Down time with Downton

Monday 19 September 2011


photography by shaniqwa jarvis
interview by yasmin coke

LFW The Daily proudly presents a back-of-the-Mercedes interview with guest live catwalk illustrator David Downton.

YC: Let’s start from the beginning, when did you start illustrating?

DT: I started to draw when I was really young. My brother is a sportsman and so was my father. My skill has always been drawing. Later on when I went to school I realised that drawing was all I had and that I would make my living from it. I didn’t feel confident enough or talented enough to be a fine artist so I decided to be a commercial artist. Passion came a lot later.

YC: How did you get into fashion illustration?

DT: I used to say that fashion mugged me in a way; I was happily working away doing everything that I was asked to do, across a whole range of things. I was doing cookbooks, teenage fiction, posters and menus and there wasn’t really anything I hadn’t tackled and that included fashion. I always rather enjoyed it, but I certainly didn’t see myself as a fashion illustrator. I was a general jobbing illustrator, who was happy to be working. I did a fashion commission at the FT in 1993 and after that they called with another job. They asked if I wanted to go to Paris to cover the couture shows and I said yes, of course. I didn’t know much about couture and I’d never seen a fashion show. No warm up, I just went straight into it.

YC: What do you love most about London in comparison with other cities you illustrate in?

DT: London is great because it’s home and you trip over everyone you know. There is always a feeling of energy and even in pessimistic times you have to be optimistic. I think all the clichés are true that London is creative and has a unique energy. It’s the birthplace to some of the very best creative talents.

YC: What inspires you when you illustrate?

DT: I don’t know how it happens; the decision is just made for me. It’s a mystery! I do know that when it comes to fashion illustration, I don’t always go for the obvious trend or the most spectacular. A lot of influence comes from who is wearing the clothes and how it reacts to their body.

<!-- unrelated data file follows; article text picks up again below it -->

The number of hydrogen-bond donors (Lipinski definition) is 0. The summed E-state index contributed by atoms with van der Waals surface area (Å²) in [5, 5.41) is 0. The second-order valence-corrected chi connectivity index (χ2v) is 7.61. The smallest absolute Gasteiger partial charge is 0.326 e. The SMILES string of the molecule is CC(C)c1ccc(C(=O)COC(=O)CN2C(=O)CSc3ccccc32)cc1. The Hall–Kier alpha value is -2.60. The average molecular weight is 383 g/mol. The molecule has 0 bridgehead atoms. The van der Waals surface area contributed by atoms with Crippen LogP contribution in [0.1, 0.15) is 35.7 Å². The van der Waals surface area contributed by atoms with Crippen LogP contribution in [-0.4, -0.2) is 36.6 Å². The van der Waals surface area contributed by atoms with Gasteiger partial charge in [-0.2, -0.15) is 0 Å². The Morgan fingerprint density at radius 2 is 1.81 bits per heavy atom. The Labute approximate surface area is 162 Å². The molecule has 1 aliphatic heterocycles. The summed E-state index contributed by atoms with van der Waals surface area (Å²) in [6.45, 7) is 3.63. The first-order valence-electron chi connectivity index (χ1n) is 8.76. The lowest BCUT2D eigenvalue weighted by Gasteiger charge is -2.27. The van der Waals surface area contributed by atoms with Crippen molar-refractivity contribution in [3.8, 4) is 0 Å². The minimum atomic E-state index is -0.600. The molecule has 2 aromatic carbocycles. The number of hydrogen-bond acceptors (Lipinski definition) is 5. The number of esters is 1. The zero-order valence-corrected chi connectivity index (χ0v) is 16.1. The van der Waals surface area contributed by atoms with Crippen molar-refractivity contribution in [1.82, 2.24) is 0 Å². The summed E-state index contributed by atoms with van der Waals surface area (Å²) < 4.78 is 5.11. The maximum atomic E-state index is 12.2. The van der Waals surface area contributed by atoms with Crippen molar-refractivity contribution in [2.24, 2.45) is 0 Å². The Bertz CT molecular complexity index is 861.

YC: Your illustrations are quite classic, has there been a particular collection that has complemented that?

DT: I have to complement the collection. I think the best illustrations arise with the great work from both illustrator and the designer.

YC: What are your essential tools?

DT: You need your own space, rotary ink and black ink. Inspiration is key, although I’m not always inspired, or on the ball, but you have to keep going until it comes.

YC: Do you have a favourite designer?

DT: I always loved Lacroix so much, he was a magician.

YC: Is there a designer that you haven’t illustrated that you would like to?

DT: I’ve never illustrated Alber Elbaz at Lanvin, which I’d like to do. I also haven’t illustrated many New York designers.

YC: You’re the first artist in residence at Claridges, what does that mean to you?

DT: It feels pretty damn good to be the first artist in residence at Claridges. You know they say that good things happen to good people, but I’m not sure that I was ever that good to get this as my gig! I get to draw the most iconic guests of the hotel. Ultimately, the drawings will be on permanent display, the idea of using drawing instead of photography. Claridges support drawing in a world that’s gone crazy for point and shoot photography.

YC: Whats the cheekiest thing that you’ve done in the back of a car?

DT: I drew Erin O’ Connor changing into a ball gown in the back of the car between shows.

Mercedes-Benz, whose fashionable fleet of cars ensure London Fashion Weekers get around in style, is celebrating its LFW affiliation with the launch of Voices of Fashion, a daily blog with exclusive LFW updates and interviews with the designers and other stylish sorts  who make the fashion world go round. See

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